Tuesday, July 25, 2006

Plodding on.

I called around about the repair for the neighbor's car. (It's not a Rover, it's a Grand Cherokee.) One place said you can't repair a plastic bumper, another one said you can. Neighbor will be calling the place that said you can, though she expresses skepticism. I also asked about paying for whatever charges the leasing company hit her for, and she said "Oh, no. That's not an option. They want new. I've leased every car there is, and they see everything." I'm dubious about this, but whatever. I'm anticipating having to fork over a check for two-thirds our mortgage this month. This is decidedly unappealing. But having this hanging over me is even more so. I'll be glad to be finished with it.

We cleaned up everything except the library for company on Sunday, Brenda and Edith and Michelle. We also served them strawberry ice cream. They were pleased, though we still don't have the texture quite right. We're going to have to do more experiments. Lots and lots of experiments. Think of all that poor ice cream we're going to have to go through. We're thinking of having four flavors of homemade ice cream for the wedding. We're uncertain as to whether we'll be making them or if someone else will when the time comes, but we do want to develop the recipes. And sometime I really want to try chai ice cream and Mexican chocolate ice cream, though those will be small batches consumed only by Edith and me, as Eric has declared them anathema.

Last night I tried to turn on my computer and it wouldn't fully load up Windows. So we reset it and started in Safe Mode and Last Known Good Configuration and flashed the BIOS and did a Windows Repair and nothing worked...and then we tried Last Known Good Configuration again and it booted. Apparently it was a virus. I had no antivirus software running because we didn't think to put any on after the last time we reformatted this computer. I have some now, the AVG Free Edition. If you haven't already, check your antivirus software.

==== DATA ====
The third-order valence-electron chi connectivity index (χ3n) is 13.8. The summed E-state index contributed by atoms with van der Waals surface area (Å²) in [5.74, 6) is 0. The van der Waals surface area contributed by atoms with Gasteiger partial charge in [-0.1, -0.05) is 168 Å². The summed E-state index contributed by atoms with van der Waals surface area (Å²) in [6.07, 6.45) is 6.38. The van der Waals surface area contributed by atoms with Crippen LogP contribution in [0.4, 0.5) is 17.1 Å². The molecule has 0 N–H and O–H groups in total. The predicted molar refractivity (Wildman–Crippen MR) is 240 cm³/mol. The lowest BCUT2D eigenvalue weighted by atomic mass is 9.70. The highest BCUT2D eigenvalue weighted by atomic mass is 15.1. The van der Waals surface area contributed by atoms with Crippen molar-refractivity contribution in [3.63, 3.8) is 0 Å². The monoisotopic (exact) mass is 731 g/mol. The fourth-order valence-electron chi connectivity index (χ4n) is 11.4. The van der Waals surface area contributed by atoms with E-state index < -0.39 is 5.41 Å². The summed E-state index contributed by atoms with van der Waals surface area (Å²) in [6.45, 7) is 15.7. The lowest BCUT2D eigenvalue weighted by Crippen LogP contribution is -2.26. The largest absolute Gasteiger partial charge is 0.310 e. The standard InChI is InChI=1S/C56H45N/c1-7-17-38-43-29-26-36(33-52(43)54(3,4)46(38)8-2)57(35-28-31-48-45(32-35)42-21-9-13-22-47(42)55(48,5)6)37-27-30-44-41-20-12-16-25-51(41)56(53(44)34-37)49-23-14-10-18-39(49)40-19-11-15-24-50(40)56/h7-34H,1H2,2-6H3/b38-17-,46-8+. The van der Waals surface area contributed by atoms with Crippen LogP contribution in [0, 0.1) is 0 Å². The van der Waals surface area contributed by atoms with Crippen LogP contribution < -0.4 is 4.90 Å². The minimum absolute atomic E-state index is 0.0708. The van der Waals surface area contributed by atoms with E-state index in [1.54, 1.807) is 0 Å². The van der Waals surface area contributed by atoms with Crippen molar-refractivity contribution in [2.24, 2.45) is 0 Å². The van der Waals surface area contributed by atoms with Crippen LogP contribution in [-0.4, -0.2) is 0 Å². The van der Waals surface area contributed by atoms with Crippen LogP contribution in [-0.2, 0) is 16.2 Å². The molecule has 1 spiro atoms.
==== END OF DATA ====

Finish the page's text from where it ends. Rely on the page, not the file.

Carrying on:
Thursday, July 20, 2006

Fiber geek.

I'm sitting here making a hat out of the chunky yarn I made from that brown roving I bought a while ago. Incidentally, the Hayden hat didn't work out for the other yarn I made; it needs more robust yarn. I may make wrist warmers or suchlike instead, or I may try a sample square of weaving with it. I do believe I am a fiber geek. Proof: I want to go to the Michigan Fiber Festival. It's the third weekend in August, which works nicely as Eric's friend is having a party the first weekend in August and we're tentatively planning on having our housewarming party the second weekend in August. (I'm hoping to finish the picking-up this weekend and do a serious floor cleaning, as our socks are still getting dirty, and then it's just picture-hanging and curtain-making. I've made three pairs so far, and they're in the washer to see if they'll get softer--they should, as they're linen and cotton. I can easily make three more pairs in three weeks.)

I will see lots of sheep and lots of yarn. I will buy a lace spindle (which reminds me, there's a fundraiser for sending spinning wheels and charkhas--wheel-like cotton-spinning machines--to Africa, which is pretty cool as they do it with spindles currently and do it to earn a living, and I now know that spindles are pretty slow when it comes to making enough yarn to make a fabric to sew your clothes out of). I will look at spinning wheels. I was kind of sort of contemplating maybe buying one then, if I could find one I liked for not too much, but the woman across the street called me today and said the estimate on her Jeep's damage was $620. I really did only scratch it a bit, so I'm thinking this is absurd and due to some auto shop's perfidy, so I'm going to wait for the copy of the estimate she promised me and see if I (or James) can de-BS it and get a more reasonable number. But if I can't, there goes much mad money. I've got a mortgage now, you know.

Wednesday, July 19, 2006

It's curtains for me.